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Maersk Line CEO: Doesn’t Make Sense to Make New Investments

05 November 2015

The decision of Danish container shipping company Maersk Line not to invest in further fleet expansion and cut its network capacity is merely a reaction to current market demand weakness, Maersk Line CEO, Søren Skou, said in a conference call today.

However, according to Skou, the decision does not mean that Maersk Line is giving up on its ambition to remain a market leader as the company is in a very strong position to continue to grow even in a difficult market such as the present one.

Maersk Line revealed in an announcement today that it would not exercise the previously announced options for six 19,630 TEU vessels at Korean shipbuilder Daewoo Shipbuilding and Marine Engineering (DSME) and two 3,600 TEU feeders at China's COSCO and will postpone decision on the optional eight 14,000 TEU vessels.

The container shipping company also revealed plans to cut at least 4,000 positions by the end of 2017 "with the aim of minimizing redundancies through managing natural attrition."

Commenting on media reports on the recent lay-up of one of Maersk's Triple-E ships, Skou said the Triple-E vessel was never laid up, but kept idle for a few weeks due to holidays in China.

With respect to the decision to cancel the option for the 19,000 TEU boxships and potential impact on other carriers that have also ordered these mega ships, Skou explained that the decision is related to short-term market expectations that have been substantially lowered, adding that there is "no need to invest as much to maintain growth."

"There are no costs associated with the cancellations," Skou added.

He could not, however, comment whether other carriers would follow Maersk Line's example and cancel their capacity additions.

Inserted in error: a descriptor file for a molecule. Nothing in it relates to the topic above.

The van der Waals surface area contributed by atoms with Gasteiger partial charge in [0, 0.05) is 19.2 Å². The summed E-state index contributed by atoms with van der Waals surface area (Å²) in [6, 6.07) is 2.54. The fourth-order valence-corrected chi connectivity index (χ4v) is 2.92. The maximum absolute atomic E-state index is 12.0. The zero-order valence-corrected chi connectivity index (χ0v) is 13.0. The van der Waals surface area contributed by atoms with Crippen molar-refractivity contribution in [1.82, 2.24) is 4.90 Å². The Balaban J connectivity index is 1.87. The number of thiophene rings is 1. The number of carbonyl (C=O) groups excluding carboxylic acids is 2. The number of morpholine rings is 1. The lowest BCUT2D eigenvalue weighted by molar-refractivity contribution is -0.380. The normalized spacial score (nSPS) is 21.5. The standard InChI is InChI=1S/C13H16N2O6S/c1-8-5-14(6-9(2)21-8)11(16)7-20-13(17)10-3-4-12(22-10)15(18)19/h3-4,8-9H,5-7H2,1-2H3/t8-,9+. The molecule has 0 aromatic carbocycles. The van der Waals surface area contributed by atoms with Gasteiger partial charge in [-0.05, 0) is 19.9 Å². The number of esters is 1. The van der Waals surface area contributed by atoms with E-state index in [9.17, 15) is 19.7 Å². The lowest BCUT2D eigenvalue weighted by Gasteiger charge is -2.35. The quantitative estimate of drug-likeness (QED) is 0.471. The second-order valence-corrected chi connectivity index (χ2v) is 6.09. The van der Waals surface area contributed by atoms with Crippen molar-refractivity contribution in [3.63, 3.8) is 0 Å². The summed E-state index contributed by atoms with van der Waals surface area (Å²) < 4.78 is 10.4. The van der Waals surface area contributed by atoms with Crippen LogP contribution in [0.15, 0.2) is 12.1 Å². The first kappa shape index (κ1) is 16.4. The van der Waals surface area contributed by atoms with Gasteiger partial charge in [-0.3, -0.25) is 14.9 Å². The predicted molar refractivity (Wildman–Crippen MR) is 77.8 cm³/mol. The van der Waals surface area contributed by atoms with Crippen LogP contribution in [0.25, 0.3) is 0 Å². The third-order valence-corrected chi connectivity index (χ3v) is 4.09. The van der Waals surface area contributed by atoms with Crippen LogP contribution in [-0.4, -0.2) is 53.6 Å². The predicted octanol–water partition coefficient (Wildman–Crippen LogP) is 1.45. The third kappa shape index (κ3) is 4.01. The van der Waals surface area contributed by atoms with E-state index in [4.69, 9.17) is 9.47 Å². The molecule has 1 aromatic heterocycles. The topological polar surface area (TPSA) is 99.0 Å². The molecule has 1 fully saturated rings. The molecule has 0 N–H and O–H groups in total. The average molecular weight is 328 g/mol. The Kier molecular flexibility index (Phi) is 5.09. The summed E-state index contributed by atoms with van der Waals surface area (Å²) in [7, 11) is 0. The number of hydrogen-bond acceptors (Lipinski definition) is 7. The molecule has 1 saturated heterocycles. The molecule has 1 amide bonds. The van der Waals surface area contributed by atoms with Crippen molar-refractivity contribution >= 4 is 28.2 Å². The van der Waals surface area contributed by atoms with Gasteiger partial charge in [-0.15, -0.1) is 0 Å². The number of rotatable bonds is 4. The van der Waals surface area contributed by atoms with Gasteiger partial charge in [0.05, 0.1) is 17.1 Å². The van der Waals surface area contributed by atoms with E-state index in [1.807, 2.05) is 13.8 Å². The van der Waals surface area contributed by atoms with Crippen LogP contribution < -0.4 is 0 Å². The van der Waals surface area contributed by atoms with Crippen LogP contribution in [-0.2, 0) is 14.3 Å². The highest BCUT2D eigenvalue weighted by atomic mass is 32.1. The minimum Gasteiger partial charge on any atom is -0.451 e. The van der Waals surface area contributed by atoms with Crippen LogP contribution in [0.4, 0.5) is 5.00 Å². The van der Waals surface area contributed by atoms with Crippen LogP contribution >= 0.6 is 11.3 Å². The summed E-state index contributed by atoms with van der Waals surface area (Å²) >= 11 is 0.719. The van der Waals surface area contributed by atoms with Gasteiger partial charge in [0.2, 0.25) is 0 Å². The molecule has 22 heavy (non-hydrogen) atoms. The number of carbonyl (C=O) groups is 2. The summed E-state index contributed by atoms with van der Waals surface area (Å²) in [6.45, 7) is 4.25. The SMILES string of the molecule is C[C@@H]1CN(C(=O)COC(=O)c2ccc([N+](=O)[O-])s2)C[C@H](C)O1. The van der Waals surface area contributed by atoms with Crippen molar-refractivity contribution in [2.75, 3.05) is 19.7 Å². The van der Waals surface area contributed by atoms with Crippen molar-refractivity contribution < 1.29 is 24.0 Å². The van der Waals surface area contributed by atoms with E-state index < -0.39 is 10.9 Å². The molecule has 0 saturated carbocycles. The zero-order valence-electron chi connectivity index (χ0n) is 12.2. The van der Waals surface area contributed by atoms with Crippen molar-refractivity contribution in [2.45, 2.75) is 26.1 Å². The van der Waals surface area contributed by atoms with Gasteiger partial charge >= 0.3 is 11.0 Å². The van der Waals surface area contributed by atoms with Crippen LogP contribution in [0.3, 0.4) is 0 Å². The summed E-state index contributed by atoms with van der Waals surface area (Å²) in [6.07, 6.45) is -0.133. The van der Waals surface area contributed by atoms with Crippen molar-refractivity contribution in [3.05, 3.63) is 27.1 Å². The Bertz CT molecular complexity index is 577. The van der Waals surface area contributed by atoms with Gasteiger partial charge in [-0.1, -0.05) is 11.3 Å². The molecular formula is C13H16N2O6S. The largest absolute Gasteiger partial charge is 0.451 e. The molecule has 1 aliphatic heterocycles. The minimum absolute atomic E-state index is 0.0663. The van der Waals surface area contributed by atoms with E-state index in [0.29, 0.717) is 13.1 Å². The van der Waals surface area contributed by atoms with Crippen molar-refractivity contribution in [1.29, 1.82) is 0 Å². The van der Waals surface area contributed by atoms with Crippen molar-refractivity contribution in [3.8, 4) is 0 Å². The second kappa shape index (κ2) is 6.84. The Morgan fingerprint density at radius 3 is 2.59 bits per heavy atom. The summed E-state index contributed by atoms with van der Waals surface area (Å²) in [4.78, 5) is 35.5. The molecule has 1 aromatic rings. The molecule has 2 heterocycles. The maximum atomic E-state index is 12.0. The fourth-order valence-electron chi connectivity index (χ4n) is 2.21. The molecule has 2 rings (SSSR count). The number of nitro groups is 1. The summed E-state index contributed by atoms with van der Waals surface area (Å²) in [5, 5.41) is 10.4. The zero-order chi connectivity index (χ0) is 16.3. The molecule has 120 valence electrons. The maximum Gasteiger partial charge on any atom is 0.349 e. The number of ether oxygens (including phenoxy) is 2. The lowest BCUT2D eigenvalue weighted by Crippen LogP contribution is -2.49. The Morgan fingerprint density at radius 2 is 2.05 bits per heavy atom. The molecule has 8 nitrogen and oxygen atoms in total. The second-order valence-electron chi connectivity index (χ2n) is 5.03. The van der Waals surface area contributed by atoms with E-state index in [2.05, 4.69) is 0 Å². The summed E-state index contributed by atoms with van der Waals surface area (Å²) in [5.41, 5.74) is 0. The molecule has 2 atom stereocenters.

Moreover, according to Skou, by opting not to expand capacity, Maersk Line wants to "attain the highest possible utilization of the exiting capacity on existing networks."

Speaking of the announced staff reductions, Maersk Line CEO said that at the moment there were no further details on the particular jobs to be affected, but stressed that layoffs would happen globally across the company's offices in 116 countries.

Nevertheless, the layoffs and cost reduction measures are not in correlation with Maersk's Alliance partner MSC and their staff, he said.

Over the next two years, Maersk Line said it expects to lower the annual Sales, General & Administration (SG&A) cost run-rate by USD 250 million with an impact of USD 150 million in 2016. SG&A savings will be derived from already initiated transformation projects and the standardisation, automation and digitalisation of processes.

Maersk Line was hit the most by disappointing markets in Asia to Europe trade, which had a negative growth, as Europeans were importing less than last year, followed by West Africa and South America especially, the East Coast.

Commenting on the outlook, Skou said that the market downturn came as a surprise to many. However, the company does not see a long-term problem for the container shipping industry despite weak demand and volatile freight rates as global trade growth, and thus, the container shipping industry, are expected to follow the predicted global economic growth.